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Would you be comfortable with this? - Page 4

post #61 of 120

At 6 years old my son would not have been ready to do that (he's 7 1/2 now and still isn't).

 

Would you consider letting her do it if someone you knew (a family friend or relative) was on the train with her (even if she didn't know they were there) to keep an eye on things? She could feel independent and you could still know she was safe.

post #62 of 120

My initial response was NO  WAY, but then I realized that you are in Switzerland and I"m sure your train situation is very different from the few experiences that I've had in the U.S.

 

Someone above mentioned flying. I flew from Ohio/New York state to Florida several times alone starting at the age of 6. I can't remember if I had layovers, but probably. Back then though, I think flying was different. People still dressed up to do it (according to my Mom's rules) and I think flight attendants were more often ask to help a child flying alone. Now with all the "no frills" I don't know how those requests are taken.

post #63 of 120
Quote:
Originally Posted by Hoopin' Mama View Post

Someone above mentioned flying. I flew from Ohio/New York state to Florida several times alone starting at the age of 6. I can't remember if I had layovers, but probably. Back then though, I think flying was different. People still dressed up to do it (according to my Mom's rules) and I think flight attendants were more often ask to help a child flying alone. Now with all the "no frills" I don't know how those requests are taken.


It's my understanding that here, at least (in Canada), they no longer allow unaccompanied kids below a certain age (I think it's something like 12).

 

post #64 of 120

I think you are the only one who can assess her maturity level and whether she is ready or not and I think it is your choice as a parent. With that being said, I would not allow my six year old to travel on a train alone. Crimes often happen when there is opportunity and even if a child is very mature mentally, they are likely physically too small at the age of six to defend themselves.

post #65 of 120

I don't think it's a big deal in Switzerland. I was there a few years ago and its not like going on the metro in Washington DC where I live. But you never know who is on that train. I say stick with your idea and send her one stop but have a friend watching her from the end of the train. Just to be on the safe side. Or go over scenarios of unexpected things that could happen, and when you both feel comfortable with how she replies, send her on her way.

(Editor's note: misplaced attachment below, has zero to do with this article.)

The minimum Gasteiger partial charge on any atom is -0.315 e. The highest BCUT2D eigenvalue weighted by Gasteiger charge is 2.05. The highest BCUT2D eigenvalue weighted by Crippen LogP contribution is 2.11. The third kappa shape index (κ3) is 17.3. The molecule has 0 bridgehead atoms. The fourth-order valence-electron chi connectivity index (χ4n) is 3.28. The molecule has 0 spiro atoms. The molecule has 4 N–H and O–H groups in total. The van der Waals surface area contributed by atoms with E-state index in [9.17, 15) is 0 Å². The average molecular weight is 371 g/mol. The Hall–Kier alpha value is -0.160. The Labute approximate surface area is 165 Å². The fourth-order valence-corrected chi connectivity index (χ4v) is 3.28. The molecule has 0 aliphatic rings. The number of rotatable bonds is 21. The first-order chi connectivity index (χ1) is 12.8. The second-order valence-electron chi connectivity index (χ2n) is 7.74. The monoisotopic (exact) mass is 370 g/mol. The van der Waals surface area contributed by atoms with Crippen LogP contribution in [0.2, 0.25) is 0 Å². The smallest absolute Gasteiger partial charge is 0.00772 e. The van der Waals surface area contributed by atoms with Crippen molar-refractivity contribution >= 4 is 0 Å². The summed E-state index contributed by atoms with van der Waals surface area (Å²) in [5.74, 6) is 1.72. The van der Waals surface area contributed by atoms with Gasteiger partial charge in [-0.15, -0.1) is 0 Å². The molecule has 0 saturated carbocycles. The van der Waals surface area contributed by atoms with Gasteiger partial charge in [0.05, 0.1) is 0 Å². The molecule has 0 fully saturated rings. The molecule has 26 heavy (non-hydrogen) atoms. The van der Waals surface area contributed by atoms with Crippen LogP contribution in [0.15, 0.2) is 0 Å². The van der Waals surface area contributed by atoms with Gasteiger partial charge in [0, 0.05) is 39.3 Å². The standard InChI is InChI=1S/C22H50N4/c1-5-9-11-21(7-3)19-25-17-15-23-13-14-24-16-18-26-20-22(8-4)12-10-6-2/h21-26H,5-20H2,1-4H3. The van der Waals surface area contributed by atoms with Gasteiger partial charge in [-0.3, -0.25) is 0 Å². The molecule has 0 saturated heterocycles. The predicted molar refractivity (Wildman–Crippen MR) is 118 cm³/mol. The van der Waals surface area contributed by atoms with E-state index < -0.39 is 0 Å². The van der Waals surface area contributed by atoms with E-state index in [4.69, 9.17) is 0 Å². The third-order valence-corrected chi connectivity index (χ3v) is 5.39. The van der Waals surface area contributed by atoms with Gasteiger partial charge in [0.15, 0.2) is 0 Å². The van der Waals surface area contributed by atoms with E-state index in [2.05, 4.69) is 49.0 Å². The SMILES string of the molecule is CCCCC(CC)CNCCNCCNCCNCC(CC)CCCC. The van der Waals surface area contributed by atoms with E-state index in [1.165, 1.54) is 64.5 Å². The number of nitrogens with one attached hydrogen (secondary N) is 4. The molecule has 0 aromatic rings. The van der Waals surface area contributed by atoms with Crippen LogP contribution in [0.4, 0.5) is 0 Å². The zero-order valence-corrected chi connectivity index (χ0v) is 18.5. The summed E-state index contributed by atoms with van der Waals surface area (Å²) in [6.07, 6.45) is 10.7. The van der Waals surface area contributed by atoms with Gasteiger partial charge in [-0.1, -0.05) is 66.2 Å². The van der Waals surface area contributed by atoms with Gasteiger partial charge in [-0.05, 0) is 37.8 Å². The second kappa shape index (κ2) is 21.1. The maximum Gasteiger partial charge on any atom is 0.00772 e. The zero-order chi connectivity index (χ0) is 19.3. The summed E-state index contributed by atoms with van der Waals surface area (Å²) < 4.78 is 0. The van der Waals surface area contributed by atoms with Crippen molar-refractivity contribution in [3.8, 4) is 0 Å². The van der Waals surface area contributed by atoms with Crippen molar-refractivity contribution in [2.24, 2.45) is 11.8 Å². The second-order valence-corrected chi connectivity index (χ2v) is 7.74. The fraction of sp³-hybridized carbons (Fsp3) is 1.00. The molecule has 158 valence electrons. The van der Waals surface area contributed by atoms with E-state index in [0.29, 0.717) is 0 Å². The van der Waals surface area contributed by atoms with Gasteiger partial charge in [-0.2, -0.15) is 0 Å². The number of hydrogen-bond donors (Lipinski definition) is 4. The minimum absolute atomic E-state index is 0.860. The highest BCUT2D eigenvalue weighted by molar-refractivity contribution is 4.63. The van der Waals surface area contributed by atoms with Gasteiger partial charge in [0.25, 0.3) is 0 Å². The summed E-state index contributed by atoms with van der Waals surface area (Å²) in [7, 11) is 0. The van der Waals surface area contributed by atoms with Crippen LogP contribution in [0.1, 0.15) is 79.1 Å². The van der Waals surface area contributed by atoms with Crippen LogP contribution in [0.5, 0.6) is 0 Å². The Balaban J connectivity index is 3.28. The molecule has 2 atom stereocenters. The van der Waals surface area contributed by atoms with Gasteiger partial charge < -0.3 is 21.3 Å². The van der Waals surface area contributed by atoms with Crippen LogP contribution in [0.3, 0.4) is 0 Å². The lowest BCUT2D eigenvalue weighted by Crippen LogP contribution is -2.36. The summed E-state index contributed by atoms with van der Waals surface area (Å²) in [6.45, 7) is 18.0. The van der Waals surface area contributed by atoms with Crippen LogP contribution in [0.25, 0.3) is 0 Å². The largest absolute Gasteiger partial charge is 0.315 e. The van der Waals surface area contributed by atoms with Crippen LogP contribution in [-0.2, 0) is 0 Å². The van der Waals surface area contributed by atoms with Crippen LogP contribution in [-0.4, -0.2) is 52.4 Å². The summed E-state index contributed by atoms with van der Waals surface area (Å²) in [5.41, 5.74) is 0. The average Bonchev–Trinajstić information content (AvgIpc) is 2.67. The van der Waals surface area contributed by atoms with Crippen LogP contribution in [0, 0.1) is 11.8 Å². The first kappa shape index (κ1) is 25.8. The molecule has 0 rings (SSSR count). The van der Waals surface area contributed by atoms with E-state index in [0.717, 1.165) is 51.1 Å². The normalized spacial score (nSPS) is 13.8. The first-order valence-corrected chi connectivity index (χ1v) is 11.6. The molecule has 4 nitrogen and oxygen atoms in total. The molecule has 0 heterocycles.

post #66 of 120
Quote:
Originally Posted by Owen'nZoe View Post

Velochic -

 

What is it about the US that makes you say "no" here when you might say "yes" there? Is it because most kids here have less experience using public transport? Or because our public transport in many places tends to be used by sketchier people? Is it the public transport part that would make you say no, or the independence part?

 

 

 

I'll answer, though it is a generalization. Because kids here are given more freedoms and opportunities to develop independence, from an earlier age. You could even say starting from birth, when I could park the pram outside a store while my baby was sleeping and hop inside to buy something. If my baby woke up crying, someone would just come in the store and say "hey, baby crying in pram outside." I'd go right out and get her. If young kids are outside playing by themselves, people think it is normal. If I am sitting at the playground and my 4 yo says she wants to go home and get her bike and bike back here, I say OK and stay at the playground talking with the other parents. Now if my child said she wanted me to come with her, of course I would! But I assume she can, she wants to do it herself, and these small steps allow her to develop confidence in herself and her capabilities.